Sometimes, a baby’s pee smells bad or has a strong smell. This is more common in the morning but can happen at any time. Why is this? Let’s go through a few different reasons and what to do about it.
My 9-month-old baby’s pee smells bad, especially the nappy I change in the morning.
She pees frequently and drinks 19 oz of milk a day and has water at every mealtime. Her pee is not dark in color, and she doesn’t seem to be in any discomfort, but I am concerned with this sudden change in smell.
Reasons Why a Baby’s Pee Smells Bad
It is good that you pay attention even though your baby doesn’t seem to be ill since sometimes a baby’s pee can smell strong because they have a Urinary Tract Infection. However, in such cases, it is usually accompanied by fever and a lot of crying.
Here are some possible reasons for smelly pee in babies:
Your baby’s pee smell may be completely normal and just smelling a bit more now than when she was younger. A lot of what you write points in that direction – she is drinking enough fluids, she is otherwise healthy, and her urine is pale. So chances are that this is simply the way her pee smells right now.
The fact that the first diaper in the morning is the most smelly one is completely normal. The diaper hasn’t been changed for several hours and can certainly begin to smell even if the baby is completely healthy.
2. Something she or you ate
I don’t know if you breastfeed, but if you do, diet changes can affect the smell of your baby’s urine. I have read reports that breastfeeding moms that take antibiotics or that eat lots of asparagus or garlic sometimes notice changes in their babies’ urine.
Similarly, if you have introduced new foods to your baby recently, this could certainly affect the smell of her urine.
3. A Urinary Tract Infection
As mentioned above, smelly urine can signify a urinary tract infection (UTI). In most cases, this would not be the only symptom. An unexplained fever is actually a more common symptom. (Read more about signs of urinary tract infections in babies here.)
A Canadian research study actually examined the correlation between smelly urine and UTIs and found UTIs among 57% of the babies whose parents reported smelly urine. So, this can certainly indicate a urinary tract infection, but it is not a certain sign at all.
It should be noted that urinary tract infections are much more common among girls than boys, so it would be wise to rule this out for your daughter.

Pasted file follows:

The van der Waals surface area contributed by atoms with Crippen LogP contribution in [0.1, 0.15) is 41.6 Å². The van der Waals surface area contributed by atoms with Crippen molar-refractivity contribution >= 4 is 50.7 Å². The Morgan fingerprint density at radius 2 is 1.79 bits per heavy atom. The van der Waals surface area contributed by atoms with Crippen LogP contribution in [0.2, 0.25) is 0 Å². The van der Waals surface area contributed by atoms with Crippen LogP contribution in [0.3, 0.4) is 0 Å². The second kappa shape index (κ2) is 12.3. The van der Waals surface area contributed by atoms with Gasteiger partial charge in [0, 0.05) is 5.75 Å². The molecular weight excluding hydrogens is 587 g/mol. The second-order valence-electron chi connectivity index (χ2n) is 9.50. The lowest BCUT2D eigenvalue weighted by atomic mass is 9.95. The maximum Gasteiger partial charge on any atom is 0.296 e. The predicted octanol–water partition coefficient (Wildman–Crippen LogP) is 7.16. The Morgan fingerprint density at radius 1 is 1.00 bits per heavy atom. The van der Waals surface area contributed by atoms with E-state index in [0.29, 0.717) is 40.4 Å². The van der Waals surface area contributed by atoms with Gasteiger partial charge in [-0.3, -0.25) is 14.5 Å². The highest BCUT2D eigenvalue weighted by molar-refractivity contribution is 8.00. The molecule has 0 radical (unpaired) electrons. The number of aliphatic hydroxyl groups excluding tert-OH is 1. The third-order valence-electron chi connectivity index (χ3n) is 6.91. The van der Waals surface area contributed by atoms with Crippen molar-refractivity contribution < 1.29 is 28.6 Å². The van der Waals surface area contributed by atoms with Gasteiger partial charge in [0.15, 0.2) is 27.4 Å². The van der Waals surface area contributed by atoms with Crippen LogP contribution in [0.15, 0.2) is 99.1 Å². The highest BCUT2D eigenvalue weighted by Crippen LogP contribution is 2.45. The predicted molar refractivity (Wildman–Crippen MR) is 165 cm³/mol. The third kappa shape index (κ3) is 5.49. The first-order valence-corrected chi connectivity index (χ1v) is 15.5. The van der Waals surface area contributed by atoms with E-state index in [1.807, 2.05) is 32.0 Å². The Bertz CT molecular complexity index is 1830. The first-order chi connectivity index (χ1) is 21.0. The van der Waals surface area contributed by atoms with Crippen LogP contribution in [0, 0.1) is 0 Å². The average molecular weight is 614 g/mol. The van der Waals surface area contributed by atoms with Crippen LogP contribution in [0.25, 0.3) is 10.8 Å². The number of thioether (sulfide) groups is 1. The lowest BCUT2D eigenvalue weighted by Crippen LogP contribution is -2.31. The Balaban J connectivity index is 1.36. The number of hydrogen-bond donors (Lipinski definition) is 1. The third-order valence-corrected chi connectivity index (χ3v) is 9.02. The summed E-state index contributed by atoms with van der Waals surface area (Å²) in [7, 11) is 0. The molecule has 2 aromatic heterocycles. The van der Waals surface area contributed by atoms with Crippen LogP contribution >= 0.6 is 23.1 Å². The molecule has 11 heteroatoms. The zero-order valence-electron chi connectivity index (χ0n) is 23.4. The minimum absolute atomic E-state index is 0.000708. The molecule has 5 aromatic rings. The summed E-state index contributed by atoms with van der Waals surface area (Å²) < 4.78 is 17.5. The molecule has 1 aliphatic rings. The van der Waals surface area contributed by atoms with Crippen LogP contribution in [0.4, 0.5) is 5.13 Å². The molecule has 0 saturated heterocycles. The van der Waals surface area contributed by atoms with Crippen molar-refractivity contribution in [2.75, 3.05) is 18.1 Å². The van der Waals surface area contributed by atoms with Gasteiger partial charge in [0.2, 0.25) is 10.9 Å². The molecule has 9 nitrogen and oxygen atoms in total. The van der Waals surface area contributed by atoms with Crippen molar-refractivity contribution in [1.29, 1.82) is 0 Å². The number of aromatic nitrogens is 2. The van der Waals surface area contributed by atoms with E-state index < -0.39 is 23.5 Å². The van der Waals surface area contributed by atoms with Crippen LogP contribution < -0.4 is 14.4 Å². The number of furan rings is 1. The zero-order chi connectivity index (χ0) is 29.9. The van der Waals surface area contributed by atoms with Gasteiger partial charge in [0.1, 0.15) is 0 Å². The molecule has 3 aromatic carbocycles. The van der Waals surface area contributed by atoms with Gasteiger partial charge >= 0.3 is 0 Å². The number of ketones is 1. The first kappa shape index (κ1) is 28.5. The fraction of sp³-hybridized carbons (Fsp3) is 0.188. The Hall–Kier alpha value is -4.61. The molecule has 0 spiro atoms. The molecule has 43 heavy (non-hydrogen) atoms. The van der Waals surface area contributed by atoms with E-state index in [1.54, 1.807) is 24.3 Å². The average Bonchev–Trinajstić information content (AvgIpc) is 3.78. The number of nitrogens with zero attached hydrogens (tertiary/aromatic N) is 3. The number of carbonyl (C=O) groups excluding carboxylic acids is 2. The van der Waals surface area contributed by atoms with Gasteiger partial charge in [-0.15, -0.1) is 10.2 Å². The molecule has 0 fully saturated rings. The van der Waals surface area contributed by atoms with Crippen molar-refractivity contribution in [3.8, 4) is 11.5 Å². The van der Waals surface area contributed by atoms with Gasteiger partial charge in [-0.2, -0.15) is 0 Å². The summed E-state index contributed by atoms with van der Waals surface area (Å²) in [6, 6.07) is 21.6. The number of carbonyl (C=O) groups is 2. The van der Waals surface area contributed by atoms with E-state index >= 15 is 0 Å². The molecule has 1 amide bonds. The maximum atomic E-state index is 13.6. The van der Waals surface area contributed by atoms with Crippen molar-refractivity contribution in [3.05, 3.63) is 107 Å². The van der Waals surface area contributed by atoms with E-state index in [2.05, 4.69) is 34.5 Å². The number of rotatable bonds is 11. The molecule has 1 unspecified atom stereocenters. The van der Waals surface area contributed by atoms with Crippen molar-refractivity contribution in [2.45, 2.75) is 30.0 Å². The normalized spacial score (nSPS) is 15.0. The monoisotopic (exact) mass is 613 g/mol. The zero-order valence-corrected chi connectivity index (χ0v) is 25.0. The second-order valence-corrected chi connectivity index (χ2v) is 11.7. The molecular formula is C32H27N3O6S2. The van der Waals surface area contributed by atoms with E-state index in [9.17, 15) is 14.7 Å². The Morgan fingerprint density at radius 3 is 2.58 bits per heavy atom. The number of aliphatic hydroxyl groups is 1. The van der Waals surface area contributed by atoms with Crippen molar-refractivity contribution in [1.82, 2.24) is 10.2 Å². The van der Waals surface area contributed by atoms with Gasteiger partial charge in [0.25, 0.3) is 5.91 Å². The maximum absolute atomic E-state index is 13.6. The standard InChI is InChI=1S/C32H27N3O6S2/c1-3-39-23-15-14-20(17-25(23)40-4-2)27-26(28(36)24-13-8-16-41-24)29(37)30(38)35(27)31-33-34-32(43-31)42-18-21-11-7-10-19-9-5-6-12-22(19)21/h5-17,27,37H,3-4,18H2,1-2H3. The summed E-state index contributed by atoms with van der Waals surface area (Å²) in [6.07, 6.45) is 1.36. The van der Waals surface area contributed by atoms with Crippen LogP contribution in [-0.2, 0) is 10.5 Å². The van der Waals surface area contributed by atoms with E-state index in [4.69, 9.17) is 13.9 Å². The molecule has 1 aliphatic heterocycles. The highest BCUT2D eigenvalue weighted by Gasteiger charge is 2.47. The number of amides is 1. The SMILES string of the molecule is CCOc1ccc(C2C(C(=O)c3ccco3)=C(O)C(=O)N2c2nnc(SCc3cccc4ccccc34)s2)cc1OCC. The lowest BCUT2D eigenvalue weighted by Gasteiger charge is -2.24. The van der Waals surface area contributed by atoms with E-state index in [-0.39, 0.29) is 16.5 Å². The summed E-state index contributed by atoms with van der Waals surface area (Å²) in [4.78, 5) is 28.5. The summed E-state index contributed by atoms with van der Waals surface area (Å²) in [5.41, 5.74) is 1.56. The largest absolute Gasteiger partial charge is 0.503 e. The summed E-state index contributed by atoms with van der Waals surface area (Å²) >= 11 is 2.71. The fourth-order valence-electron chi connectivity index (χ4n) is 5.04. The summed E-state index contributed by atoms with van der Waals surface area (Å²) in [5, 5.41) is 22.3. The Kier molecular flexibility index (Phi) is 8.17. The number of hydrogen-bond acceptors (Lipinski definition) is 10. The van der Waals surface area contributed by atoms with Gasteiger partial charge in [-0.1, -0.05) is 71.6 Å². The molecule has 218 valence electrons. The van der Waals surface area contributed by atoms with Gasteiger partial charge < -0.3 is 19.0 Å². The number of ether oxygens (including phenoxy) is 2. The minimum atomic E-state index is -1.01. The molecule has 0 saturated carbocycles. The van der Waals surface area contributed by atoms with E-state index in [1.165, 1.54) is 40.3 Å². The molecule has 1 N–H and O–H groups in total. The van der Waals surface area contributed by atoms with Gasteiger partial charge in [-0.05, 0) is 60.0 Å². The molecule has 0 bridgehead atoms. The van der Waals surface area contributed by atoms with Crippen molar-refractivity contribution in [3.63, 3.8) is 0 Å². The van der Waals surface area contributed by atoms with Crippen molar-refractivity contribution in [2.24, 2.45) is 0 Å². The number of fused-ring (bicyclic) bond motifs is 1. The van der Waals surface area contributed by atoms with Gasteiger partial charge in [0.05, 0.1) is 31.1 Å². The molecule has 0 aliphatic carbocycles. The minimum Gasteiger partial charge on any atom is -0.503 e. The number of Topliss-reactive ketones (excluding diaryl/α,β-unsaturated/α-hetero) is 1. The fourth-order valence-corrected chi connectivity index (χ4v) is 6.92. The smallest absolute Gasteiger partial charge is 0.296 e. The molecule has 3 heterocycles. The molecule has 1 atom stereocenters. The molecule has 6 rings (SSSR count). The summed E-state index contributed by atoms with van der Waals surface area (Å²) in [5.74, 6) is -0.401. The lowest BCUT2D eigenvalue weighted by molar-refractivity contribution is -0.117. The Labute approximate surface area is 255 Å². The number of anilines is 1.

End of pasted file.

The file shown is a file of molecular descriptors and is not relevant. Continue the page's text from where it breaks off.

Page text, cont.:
4. Too little fluid
I don’t think this is relevant to your situation, but a strong smell of a baby’s urine can also be a sign that they are getting too little fluids. This could, for example, happen in hot weather or if the baby has been sick. In such a case, the urine would also become darker.
What to do?
If this smell is still bothering you, I would go to the Dr and get it checked out to rule out a UTI and try to narrow down what is causing the smell. Write down what your baby eats and drinks for a day or two before you go – and, of course, what you eat and drink if you breastfeed.
If your baby doesn’t have any other symptoms, she is probably just eating something that’s making it smell bad.
Your baby seems to be getting enough fluids, so I would try giving your baby a little bit of cranberry juice for babies.
I hope this helps,
More About Baby Urination
- Baby Didn’t Urinate For 6 Hours
- How Often Should A Baby Pee? Your Baby Urine Frequency Guide!
- Does Baby Pee Too Often?
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Paula Dennholt founded Easy Baby Life in 2006 and has been a passionate parenting and pregnancy writer since then. Her parenting approach and writing are based on studies in cognitive-behavioral models and therapy for children and her experience as a mother and stepmother. Life as a parent has convinced her of how crucial it is to put relationships before rules. She strongly believes in positive parenting and a science-based approach.
Paula cooperates with a team of pediatricians who assist in reviewing and writing articles.